Keystone Pipeline Is DOA: Is the Trans-Alaska Pipeline Next?

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Keystone Pipeline Is DOA: Is the Trans-Alaska Pipeline Next? by Tony Sagami, Mauldin Economics

Both houses of Congress passed legislation approving the Keystone Pipeline last week, but it’s headed for a certain Obama veto. “As we have made clear, the president will veto this bill,” said the White House.

The Keystone Pipeline, however, isn’t the only pipeline that President Obama wants to kill. Obama hasn’t vocalized his opposition, but his secret wish is to kill the Trans-Alaska pipeline.

“This administration is determined to shut down oil and gas production in Alaska’s federal areas,” warned Senator Lisa Murkowski (R-AK).

The Trans-Alaska Pipeline was completed in 1977, stretches 800 miles from Prudhoe Bay in northern Alaska to the Port of Valdez in southern Alaska, and has the capacity to transport over 2 million barrels of oil a day.

To put that 2-million-barrels number in perspective, America consumes almost 19 million barrels of oil a day, so the Trans-Alaska Pipeline has the capacity to deliver a not-insignificant 11% of our country’s oil needs.

Keystone Pipeline Is DOA: Is the Trans-Alaska Pipeline Next?

How can Obama shut down the Trans-Alaska Pipeline? Through a combination of his executive power and existing environmental laws. Here’s the deal:

In late January, Obama announced that he will use his executive authority to designate 12 million acres in Alaska’s Arctic National Wildlife Refuge (ANWR) as “wilderness.”

On the surface, that doesn’t sound so bad. After all, who doesn’t want to preserve our pristine wilderness? However, “wilderness” also means NO DRILLING.

Northern Alaska is bursting-at-the-seams rich with oil. The Arctic Outer Continental Shelf is estimated at 27 billion barrels, ANWR is thought to have at least 28 billion more, and the National Petroleum Reserve-Alaska (designated in 1976 as a strategic petroleum stockpile) has 896 million barrels of oil!

Yet not a drop of oil is flowing from these areas.

The wilderness designation for ANWR is Obama’s long-term strategy to starve the Trans-Alaska Pipeline to death.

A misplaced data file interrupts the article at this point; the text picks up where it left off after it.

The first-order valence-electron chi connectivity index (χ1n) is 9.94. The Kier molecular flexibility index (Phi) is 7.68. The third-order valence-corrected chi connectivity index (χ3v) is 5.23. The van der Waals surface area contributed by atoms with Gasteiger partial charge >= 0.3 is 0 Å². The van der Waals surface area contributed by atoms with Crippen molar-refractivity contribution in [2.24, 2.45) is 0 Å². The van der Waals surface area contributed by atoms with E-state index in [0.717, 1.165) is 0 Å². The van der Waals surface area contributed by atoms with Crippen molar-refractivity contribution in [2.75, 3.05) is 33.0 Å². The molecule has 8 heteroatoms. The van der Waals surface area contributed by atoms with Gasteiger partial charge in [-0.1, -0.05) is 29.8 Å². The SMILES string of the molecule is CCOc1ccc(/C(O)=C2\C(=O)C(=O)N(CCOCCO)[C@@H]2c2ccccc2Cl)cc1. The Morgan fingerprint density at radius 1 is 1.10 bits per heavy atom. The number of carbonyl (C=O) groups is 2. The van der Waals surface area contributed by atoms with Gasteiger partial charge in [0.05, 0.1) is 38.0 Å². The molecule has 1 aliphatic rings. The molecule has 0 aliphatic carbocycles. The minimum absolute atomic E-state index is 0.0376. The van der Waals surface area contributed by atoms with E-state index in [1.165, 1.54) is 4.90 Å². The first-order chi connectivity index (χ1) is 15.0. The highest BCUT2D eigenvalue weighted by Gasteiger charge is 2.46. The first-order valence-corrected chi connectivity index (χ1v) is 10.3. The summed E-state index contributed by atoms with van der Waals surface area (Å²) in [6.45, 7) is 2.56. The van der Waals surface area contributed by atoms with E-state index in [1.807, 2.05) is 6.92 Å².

ANWR is the land east of the Trans-Alaska Pipeline, but Obama has already cut off the area west of the pipeline for drilling. In 2010, the Interior Department closed roughly half of the 23.5-million-acre National Petroleum Reserve-Alaska (NPRA); the area west of the pipeline.

Despite the White House taking credit for the increase in US oil production, the reality is that the Obama administration has made it harder—not easier—to drill on federal land.

That’s why the volume of oil that flows through the pipeline has slowed to 500,000 barrels a day.

If ANWR receives “wilderness” designation, oil flows will fall even more—and that is Obama’s goal. Why?

If flows fall below 300,000 barrels a day, the pipeline simply can’t operate because of all types of operational problems. Less oil means slower oil, and slower-moving oil means colder oil. And colder oil causes problems.

In short, if output drops below 300,000 barrels a day, the Trans-Alaska Pipeline will have to shut down due to flow requirements. And by congressional law, the Trans-Alaska Pipeline must be dismantled if it ceases to operate. Yup… dismantled.

If you’d like to read a more detailed analysis of the Trans-Alaska Pipeline situation, check out the detailed, free report that Gary Halbert, a longtime dear friend, wrote.

Is there an investment opportunity in this assault on Alaskan oil?

The long-term implications are disastrous, but the short-term impact (and opportunity) will be on the companies that produce/provide oil-drilling equipment.

Schlumberger, Halliburton, Baker Hughes, Helmerich & Payne, Weatherford International, and other oil-services companies will be headed for even more pain; betting against their stocks through either short selling or oil-service sector put options should pay off in a big way.

Oil-services companies, however, could be the second most attractive target for put options right now. What’s number one? Major exporters, which have significant earnings risk due to the stronger dollar. Click here to learn about the company with the biggest risk of all—I recently featured it in an alert to my Rational Bear readers.
Tony Sagami

30-year market expert Tony Sagami leads the Yield Shark and Rational Bear advisories at Mauldin Economics. To learn more about Yield Shark and how it helps you maximize dividend income, click here. To learn more about Rational Bear and how you can use it to benefit from falling stocks and sectors, click here.

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